Your complimentary articles
You’ve read one of your four complimentary articles for this month.
You can read four articles free per month. To have complete access to the thousands of philosophy articles on this site, please
Euthanasia Debate: Counterpoint (II)
Tim Chappell’s reply to Joachim Jung.
If the problem is pain, the solution is pain relief. If the problem is depression, the solution is psychotherapy. If the problem is grief, the solution is comfort and support. If the problem is amputation, the solution is prosthesis. If the problem is loss of dignity, the solution is loving and respectful treatment. What is the problem to which death could be a solution? It would have to be life itself. But life is not a problem. Life is a gift.
Part of what it means to love other people is to be prepared to help someone with her problems – to act in her interests, as I put it before. Helping her with her problems can include providing pain relief, psychotherapy, prosthesis and so on. It cannot include helping her to die. For being alive is not one of her problems. It is the context of nearly all possible solutions to her problems.
“Nearly all” because, sadly, not all problems are soluble. Some terminally ill patients suffer terrible pain. In cases in which someone will die soon no matter what, nothing can be done to protect or promote her interest in being alive. But something can be done to promote her interest in freedom from pain. So here the doctor is justified in doing more to prevent pain, and less to preserve life, than he would for other patients. But this is not euthanasia. So long as the doctor’s objective is pain relief, it is palliative care.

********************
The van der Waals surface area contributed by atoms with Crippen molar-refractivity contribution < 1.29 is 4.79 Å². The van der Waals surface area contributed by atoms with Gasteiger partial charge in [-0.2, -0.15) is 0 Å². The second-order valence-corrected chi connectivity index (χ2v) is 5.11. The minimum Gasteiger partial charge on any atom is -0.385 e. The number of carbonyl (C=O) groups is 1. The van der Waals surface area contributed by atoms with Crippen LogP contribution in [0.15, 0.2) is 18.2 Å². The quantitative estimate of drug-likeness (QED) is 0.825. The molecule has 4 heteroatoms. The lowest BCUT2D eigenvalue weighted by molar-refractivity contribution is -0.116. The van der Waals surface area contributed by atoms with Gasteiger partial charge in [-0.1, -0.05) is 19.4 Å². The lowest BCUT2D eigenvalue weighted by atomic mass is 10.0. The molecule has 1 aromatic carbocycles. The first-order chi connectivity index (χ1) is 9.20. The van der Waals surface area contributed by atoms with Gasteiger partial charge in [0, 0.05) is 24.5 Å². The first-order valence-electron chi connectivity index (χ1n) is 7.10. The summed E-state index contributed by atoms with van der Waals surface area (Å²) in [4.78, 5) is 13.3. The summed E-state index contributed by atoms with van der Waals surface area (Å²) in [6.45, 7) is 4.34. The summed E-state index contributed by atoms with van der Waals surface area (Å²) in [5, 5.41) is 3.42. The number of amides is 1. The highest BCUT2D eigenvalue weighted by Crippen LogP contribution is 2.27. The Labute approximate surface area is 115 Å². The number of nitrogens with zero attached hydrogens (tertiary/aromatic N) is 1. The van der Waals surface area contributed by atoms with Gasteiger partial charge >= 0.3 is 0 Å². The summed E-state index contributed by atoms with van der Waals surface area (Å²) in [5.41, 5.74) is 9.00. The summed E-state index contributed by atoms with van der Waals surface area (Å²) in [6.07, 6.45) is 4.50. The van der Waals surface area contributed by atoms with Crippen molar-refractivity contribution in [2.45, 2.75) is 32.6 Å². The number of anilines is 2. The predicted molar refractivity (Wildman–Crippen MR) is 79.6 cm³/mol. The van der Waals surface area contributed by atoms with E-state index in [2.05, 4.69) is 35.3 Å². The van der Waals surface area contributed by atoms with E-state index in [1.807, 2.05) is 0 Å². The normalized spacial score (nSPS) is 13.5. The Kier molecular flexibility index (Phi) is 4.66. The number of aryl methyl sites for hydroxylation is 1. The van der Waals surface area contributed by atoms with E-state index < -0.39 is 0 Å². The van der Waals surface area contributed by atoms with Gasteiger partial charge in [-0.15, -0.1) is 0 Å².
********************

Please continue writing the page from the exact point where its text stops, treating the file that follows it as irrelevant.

Why are euthanasia and suicide wrong? Because the worst thing you can do to someone is to violate her interests. According to the argument I put forth in my article, the deepest interest that we all have is our interest in existing. So the deepest violation of someone’s interests that you can commit is to kill them.
Dr Jung’s article offers no alternative account of interests except an unargued equation of interests and desires. But I say that we can desire what violates our interests; and that in extreme cases – like euthanasia and suicide – we should be legally prevented from pursuing it. Maybe Dr Jung will accuse me of paternalism here. Yet he himself thinks that people should be interviewed before being approved for suicide, to check that they really mean it.
So presumably he intends that those who are not approved should, as far as possible, be forcibly prevented from committing suicide. The difference between Dr Jung and me is not, then, the difference between a paternalist and a nonpaternalist. So what is the difference? One difference is that Dr Jung apparently accepts what I call the “respectable view of the self.” Like many other philosophers, he assumes without argument that individual persons have no value in themselves; they are merely receptacles for the instantiation of value and disvalue.
No wonder, then, that he thinks persons who fail to instantiate positive value are disposable. His way of thinking treats the person as a means to an end, the end of utility maximisation. I call this “the consumerisation of the self,” and I reject it. Individual persons are not just possible pleasure-receptors. They are goods in themselves.
Another difference is that Dr Jung is fixated on death. He finds suicide romantic, and advocacy of suicide heroic. In one way, this is just silly. In another, it is sad and disturbing. Any agent who can choose to act at all is always confronted with an indefinite multiplicity of alternative options. That Dr Jung, like too many others, finds our relatively small range of murderous options so hypnotically attractive, and our enormous range of non-murderous alternatives so completely invisible, says something very worrying indeed both about him, and about the society that makes his view seem plausible to him.
© Tim Chappell 2003